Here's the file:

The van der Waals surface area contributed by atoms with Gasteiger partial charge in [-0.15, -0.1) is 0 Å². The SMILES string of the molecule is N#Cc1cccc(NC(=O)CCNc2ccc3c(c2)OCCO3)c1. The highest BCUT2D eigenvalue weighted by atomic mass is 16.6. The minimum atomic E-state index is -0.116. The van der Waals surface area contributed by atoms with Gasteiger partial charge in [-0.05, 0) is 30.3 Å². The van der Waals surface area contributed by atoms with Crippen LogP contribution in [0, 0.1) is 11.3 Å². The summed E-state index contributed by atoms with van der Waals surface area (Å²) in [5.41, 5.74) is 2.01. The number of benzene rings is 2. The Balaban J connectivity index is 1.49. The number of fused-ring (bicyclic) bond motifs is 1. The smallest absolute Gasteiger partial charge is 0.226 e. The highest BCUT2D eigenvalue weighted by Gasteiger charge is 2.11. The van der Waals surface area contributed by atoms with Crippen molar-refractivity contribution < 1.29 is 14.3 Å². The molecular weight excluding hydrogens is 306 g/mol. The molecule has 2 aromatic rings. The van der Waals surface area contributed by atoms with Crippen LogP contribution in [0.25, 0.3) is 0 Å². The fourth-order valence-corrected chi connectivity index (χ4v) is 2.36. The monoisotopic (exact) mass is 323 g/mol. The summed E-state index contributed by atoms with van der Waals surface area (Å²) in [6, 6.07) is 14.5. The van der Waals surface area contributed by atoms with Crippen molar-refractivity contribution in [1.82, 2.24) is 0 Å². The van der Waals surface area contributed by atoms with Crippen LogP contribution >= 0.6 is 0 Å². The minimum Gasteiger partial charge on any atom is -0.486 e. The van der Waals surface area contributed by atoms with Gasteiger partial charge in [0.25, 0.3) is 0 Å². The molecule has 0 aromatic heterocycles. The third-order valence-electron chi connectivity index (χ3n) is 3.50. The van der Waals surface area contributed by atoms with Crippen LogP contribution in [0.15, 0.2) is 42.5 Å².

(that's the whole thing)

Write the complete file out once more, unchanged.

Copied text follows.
The van der Waals surface area contributed by atoms with Gasteiger partial charge in [-0.15, -0.1) is 0 Å². The SMILES string of the molecule is N#Cc1cccc(NC(=O)CCNc2ccc3c(c2)OCCO3)c1. The highest BCUT2D eigenvalue weighted by atomic mass is 16.6. The minimum atomic E-state index is -0.116. The van der Waals surface area contributed by atoms with Gasteiger partial charge in [-0.05, 0) is 30.3 Å². The van der Waals surface area contributed by atoms with Crippen LogP contribution in [0, 0.1) is 11.3 Å². The summed E-state index contributed by atoms with van der Waals surface area (Å²) in [5.41, 5.74) is 2.01. The number of benzene rings is 2. The Balaban J connectivity index is 1.49. The number of fused-ring (bicyclic) bond motifs is 1. The smallest absolute Gasteiger partial charge is 0.226 e. The highest BCUT2D eigenvalue weighted by Gasteiger charge is 2.11. The van der Waals surface area contributed by atoms with Crippen molar-refractivity contribution < 1.29 is 14.3 Å². The molecular weight excluding hydrogens is 306 g/mol. The molecule has 2 aromatic rings. The van der Waals surface area contributed by atoms with Crippen LogP contribution in [0.25, 0.3) is 0 Å². The fourth-order valence-corrected chi connectivity index (χ4v) is 2.36. The monoisotopic (exact) mass is 323 g/mol. The summed E-state index contributed by atoms with van der Waals surface area (Å²) in [6, 6.07) is 14.5. The van der Waals surface area contributed by atoms with Crippen molar-refractivity contribution in [1.82, 2.24) is 0 Å². The van der Waals surface area contributed by atoms with Crippen LogP contribution >= 0.6 is 0 Å². The minimum Gasteiger partial charge on any atom is -0.486 e. The van der Waals surface area contributed by atoms with Gasteiger partial charge in [0.25, 0.3) is 0 Å². The molecule has 0 aromatic heterocycles. The third-order valence-electron chi connectivity index (χ3n) is 3.50. The van der Waals surface area contributed by atoms with Crippen LogP contribution in [0.15, 0.2) is 42.5 Å².